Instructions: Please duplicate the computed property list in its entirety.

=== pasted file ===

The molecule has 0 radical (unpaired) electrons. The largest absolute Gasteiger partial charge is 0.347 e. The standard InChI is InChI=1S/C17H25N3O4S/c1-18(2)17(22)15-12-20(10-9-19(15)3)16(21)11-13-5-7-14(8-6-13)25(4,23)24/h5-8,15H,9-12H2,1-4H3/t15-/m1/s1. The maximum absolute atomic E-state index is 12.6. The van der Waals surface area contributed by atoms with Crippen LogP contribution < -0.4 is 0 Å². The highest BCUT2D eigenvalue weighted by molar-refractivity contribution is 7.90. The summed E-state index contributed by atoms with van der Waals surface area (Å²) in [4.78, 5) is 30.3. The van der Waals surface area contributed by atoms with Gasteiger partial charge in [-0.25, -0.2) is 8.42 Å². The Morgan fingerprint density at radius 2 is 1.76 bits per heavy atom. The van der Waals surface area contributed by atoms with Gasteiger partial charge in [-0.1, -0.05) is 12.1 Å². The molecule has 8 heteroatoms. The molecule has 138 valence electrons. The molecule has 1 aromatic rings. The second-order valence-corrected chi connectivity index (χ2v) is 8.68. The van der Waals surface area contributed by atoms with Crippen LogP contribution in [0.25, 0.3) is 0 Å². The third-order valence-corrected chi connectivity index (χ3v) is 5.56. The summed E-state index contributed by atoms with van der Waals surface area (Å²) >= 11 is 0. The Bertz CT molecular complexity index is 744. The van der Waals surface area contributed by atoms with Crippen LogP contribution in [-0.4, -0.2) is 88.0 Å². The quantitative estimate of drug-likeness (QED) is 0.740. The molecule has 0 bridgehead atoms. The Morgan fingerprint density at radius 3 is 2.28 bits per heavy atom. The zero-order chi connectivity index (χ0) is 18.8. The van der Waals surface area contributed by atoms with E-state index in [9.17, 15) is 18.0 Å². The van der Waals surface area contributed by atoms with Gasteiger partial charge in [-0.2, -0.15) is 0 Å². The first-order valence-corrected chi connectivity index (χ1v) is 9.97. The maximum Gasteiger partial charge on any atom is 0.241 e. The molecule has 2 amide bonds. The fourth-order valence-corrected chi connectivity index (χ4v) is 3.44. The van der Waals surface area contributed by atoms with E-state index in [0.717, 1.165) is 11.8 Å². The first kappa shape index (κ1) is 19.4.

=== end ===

The molecule has 0 radical (unpaired) electrons. The largest absolute Gasteiger partial charge is 0.347 e. The standard InChI is InChI=1S/C17H25N3O4S/c1-18(2)17(22)15-12-20(10-9-19(15)3)16(21)11-13-5-7-14(8-6-13)25(4,23)24/h5-8,15H,9-12H2,1-4H3/t15-/m1/s1. The maximum absolute atomic E-state index is 12.6. The van der Waals surface area contributed by atoms with Crippen LogP contribution < -0.4 is 0 Å². The highest BCUT2D eigenvalue weighted by molar-refractivity contribution is 7.90. The summed E-state index contributed by atoms with van der Waals surface area (Å²) in [4.78, 5) is 30.3. The van der Waals surface area contributed by atoms with Gasteiger partial charge in [-0.25, -0.2) is 8.42 Å². The Morgan fingerprint density at radius 2 is 1.76 bits per heavy atom. The van der Waals surface area contributed by atoms with Gasteiger partial charge in [-0.1, -0.05) is 12.1 Å². The molecule has 8 heteroatoms. The molecule has 138 valence electrons. The molecule has 1 aromatic rings. The second-order valence-corrected chi connectivity index (χ2v) is 8.68. The van der Waals surface area contributed by atoms with Crippen LogP contribution in [0.25, 0.3) is 0 Å². The third-order valence-corrected chi connectivity index (χ3v) is 5.56. The summed E-state index contributed by atoms with van der Waals surface area (Å²) >= 11 is 0. The Bertz CT molecular complexity index is 744. The van der Waals surface area contributed by atoms with Crippen LogP contribution in [-0.4, -0.2) is 88.0 Å². The quantitative estimate of drug-likeness (QED) is 0.740. The molecule has 0 bridgehead atoms. The Morgan fingerprint density at radius 3 is 2.28 bits per heavy atom. The zero-order chi connectivity index (χ0) is 18.8. The van der Waals surface area contributed by atoms with E-state index in [9.17, 15) is 18.0 Å². The van der Waals surface area contributed by atoms with Gasteiger partial charge in [-0.2, -0.15) is 0 Å². The first-order valence-corrected chi connectivity index (χ1v) is 9.97. The maximum Gasteiger partial charge on any atom is 0.241 e. The molecule has 2 amide bonds. The fourth-order valence-corrected chi connectivity index (χ4v) is 3.44. The van der Waals surface area contributed by atoms with E-state index in [0.717, 1.165) is 11.8 Å². The first kappa shape index (κ1) is 19.4.